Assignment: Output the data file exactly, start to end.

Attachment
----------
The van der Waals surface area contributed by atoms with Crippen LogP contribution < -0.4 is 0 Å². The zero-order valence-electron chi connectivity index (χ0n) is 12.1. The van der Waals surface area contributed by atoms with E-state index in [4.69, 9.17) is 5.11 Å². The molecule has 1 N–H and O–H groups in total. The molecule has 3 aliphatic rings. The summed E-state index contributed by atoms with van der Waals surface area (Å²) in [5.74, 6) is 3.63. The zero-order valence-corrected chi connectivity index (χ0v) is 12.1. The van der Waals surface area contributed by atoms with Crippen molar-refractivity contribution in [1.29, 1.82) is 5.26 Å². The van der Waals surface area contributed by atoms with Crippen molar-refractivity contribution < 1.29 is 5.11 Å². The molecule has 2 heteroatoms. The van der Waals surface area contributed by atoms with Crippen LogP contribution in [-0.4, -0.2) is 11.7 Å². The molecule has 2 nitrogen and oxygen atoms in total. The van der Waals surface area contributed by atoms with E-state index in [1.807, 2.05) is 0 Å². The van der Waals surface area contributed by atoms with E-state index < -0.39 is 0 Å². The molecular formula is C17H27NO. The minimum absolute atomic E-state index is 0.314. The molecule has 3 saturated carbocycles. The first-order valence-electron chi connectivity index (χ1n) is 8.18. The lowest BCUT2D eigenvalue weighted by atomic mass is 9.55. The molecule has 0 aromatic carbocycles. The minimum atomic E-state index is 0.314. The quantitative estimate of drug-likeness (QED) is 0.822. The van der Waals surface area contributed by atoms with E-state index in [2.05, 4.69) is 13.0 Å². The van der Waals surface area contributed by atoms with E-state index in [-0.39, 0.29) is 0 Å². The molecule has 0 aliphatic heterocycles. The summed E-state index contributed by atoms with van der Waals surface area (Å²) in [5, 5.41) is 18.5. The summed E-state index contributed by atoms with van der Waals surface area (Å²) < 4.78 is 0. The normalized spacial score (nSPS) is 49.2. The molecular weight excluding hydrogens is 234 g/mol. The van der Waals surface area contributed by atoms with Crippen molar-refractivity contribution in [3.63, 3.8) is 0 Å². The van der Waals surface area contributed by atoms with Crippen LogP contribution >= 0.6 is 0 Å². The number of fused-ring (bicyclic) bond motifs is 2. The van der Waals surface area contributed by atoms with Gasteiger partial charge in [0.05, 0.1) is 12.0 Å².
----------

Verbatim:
The van der Waals surface area contributed by atoms with Crippen LogP contribution < -0.4 is 0 Å². The zero-order valence-electron chi connectivity index (χ0n) is 12.1. The van der Waals surface area contributed by atoms with E-state index in [4.69, 9.17) is 5.11 Å². The molecule has 1 N–H and O–H groups in total. The molecule has 3 aliphatic rings. The summed E-state index contributed by atoms with van der Waals surface area (Å²) in [5.74, 6) is 3.63. The zero-order valence-corrected chi connectivity index (χ0v) is 12.1. The van der Waals surface area contributed by atoms with Crippen molar-refractivity contribution in [1.29, 1.82) is 5.26 Å². The van der Waals surface area contributed by atoms with Crippen molar-refractivity contribution < 1.29 is 5.11 Å². The molecule has 2 heteroatoms. The van der Waals surface area contributed by atoms with Crippen LogP contribution in [-0.4, -0.2) is 11.7 Å². The molecule has 2 nitrogen and oxygen atoms in total. The van der Waals surface area contributed by atoms with E-state index in [1.807, 2.05) is 0 Å². The van der Waals surface area contributed by atoms with E-state index < -0.39 is 0 Å². The molecular formula is C17H27NO. The minimum absolute atomic E-state index is 0.314. The molecule has 3 saturated carbocycles. The first-order valence-electron chi connectivity index (χ1n) is 8.18. The lowest BCUT2D eigenvalue weighted by atomic mass is 9.55. The molecule has 0 aromatic carbocycles. The minimum atomic E-state index is 0.314. The quantitative estimate of drug-likeness (QED) is 0.822. The van der Waals surface area contributed by atoms with E-state index in [2.05, 4.69) is 13.0 Å². The van der Waals surface area contributed by atoms with E-state index in [-0.39, 0.29) is 0 Å². The molecule has 0 aliphatic heterocycles. The summed E-state index contributed by atoms with van der Waals surface area (Å²) in [5, 5.41) is 18.5. The summed E-state index contributed by atoms with van der Waals surface area (Å²) < 4.78 is 0. The normalized spacial score (nSPS) is 49.2. The molecular weight excluding hydrogens is 234 g/mol. The van der Waals surface area contributed by atoms with Crippen molar-refractivity contribution in [3.63, 3.8) is 0 Å². The van der Waals surface area contributed by atoms with Crippen LogP contribution >= 0.6 is 0 Å². The number of fused-ring (bicyclic) bond motifs is 2. The van der Waals surface area contributed by atoms with Gasteiger partial charge in [0.05, 0.1) is 12.0 Å².